When I was studying for a mid-life PhD qualifying exam, I found that I needed to re-learn a lot of linear algebra, some of which I only had a sketchy idea about from the first time more than 15 years before. I was lucky enough to find MIT's OpenCourseWare program where they put materials for their courses on line for free (under a creative commons license, ironically). I bought the book, watched all of the video lectures, did a lot of the homework problems, and came away with a solid understanding of what had always been a murky subject for me. I found that re-learning a subject after having some years of experience really helped make the connections to real applications and motivated me to thoroughly understand the material. I ended up "acing" the qualifying exams, but never finished the degree (stories for another time :-)
For some time, I've meant to do the same thing with the 6.002 Circuits and Electronics course, cited here:
Anant Agarwal. 6.002 Circuits and Electronics. Spring 2007. Massachusetts Institute of Technology: MIT OpenCourseWare, https://ocw.mit.edu. License: Creative Commons BY-NC-SA.
This project is about my re-learning through this course. At a bare minimum, I'm going to watch all the video lectures and create a project log about each one. I'll probably focus on things that I had forgotten, had misconceptions about, or are presented in a particularly interesting or useful way. Anyone interested in joining the project, following along, and/or participating with comments is more than welcome to.
To get an idea of what the course covers, here's an excerpt from the syllabus (citation above):
After successfully studying 6.002, students will be able to:
- Understand the basic electrical engineering principles and abstractions on which the design of electronic systems is based. These include lumped circuit models, digital circuits, and operational amplifiers.
- Use these engineering abstractions to analyze and design simple electronic circuits.
- Formulate and solve differential equations describing the time behavior of circuits containing energy storage elements.
- Use intuition to describe the approximate time and frequency behavior of circuits containing energy storage elements.
- Understand the concepts of employing simple models to represent non-linear and active elements-such as the MOSFET-in circuits.
- Build circuits and take measurements of circuit variables using tools such as oscilloscopes, multimeters, and signal generators. Compare the measurements with the behavior predicted by mathematic models and explain the discrepancies.
- Understand the relationship between the mathematical representation of circuit behavior and corresponding real-life effects.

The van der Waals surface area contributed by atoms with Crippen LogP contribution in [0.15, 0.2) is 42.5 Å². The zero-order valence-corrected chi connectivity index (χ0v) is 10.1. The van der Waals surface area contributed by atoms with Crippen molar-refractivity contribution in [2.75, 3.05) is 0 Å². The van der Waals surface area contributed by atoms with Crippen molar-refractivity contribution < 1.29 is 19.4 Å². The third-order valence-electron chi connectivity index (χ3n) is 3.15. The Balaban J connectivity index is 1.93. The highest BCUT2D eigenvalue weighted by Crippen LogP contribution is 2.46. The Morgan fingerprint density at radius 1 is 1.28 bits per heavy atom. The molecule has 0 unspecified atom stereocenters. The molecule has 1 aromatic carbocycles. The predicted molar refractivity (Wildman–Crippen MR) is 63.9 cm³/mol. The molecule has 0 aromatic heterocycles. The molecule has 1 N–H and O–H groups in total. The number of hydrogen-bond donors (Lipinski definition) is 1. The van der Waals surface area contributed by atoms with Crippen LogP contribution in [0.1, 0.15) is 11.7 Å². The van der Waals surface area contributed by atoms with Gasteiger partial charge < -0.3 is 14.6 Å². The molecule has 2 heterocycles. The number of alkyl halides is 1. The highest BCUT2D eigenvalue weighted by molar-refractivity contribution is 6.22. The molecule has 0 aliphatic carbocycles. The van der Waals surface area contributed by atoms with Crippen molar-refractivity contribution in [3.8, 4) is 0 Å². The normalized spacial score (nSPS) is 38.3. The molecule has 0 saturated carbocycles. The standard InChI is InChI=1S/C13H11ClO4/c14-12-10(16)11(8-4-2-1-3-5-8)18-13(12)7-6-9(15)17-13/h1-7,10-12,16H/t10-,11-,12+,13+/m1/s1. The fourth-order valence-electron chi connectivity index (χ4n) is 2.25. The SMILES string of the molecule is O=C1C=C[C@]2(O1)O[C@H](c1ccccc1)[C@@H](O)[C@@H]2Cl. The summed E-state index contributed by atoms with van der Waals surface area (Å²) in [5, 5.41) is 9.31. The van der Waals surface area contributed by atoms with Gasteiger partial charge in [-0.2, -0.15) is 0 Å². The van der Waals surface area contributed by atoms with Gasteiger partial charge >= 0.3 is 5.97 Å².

- Appreciate the practical significance of the systems developed in the course.
- Employ simple lumped circuit models for resistors, sources, inductors, capacitors, and transistors in circuits.
- Analyze circuits made up of linear lumped elements. Specifically, analyze circuits containing resistors and independent sources using techniques such as the node method, superposition and the Thevenin method.
- Employ Boolean algebra to describe the function of logic circuits.
- Design circuits which represent digital logic expressions. Specifically, design a gate-level digital circuit to implement a given Boolean function.
- Check static discipline constraints in circuits. For example, determine if the circuit representing a gate provides adequate noise margins.
- Determine the output produced by a circuit for a given set of inputs using the switch resistor model of a MOSFET.
- Perform a small-signal analysis of an amplifier using small signal models for the circuit elements.
- Calculate the time behavior of first order and second order circuits containing resistors, capacitors and inductors.
- Calculate the frequency response of circuits containing resistors, capacitors and inductors.
- Construct simple gates, amplifiers, or filters in the laboratory.
- Determine in the laboratory the time-domain and frequency-domain behavior of an RLC circuit.
- Use operational amplifier models in circuits which employ negative feedback.
- Use complex impedances to determine the frequency response of circuits.
- Determine the power dissipation in digital gates and employ CMOS technology to reduce static power losses.
- Predict how a given circuit will affect an audio signal in the laboratory given the frequency response of the circuit.
- Design, build and test an audio playback system which includes both analog and digital components.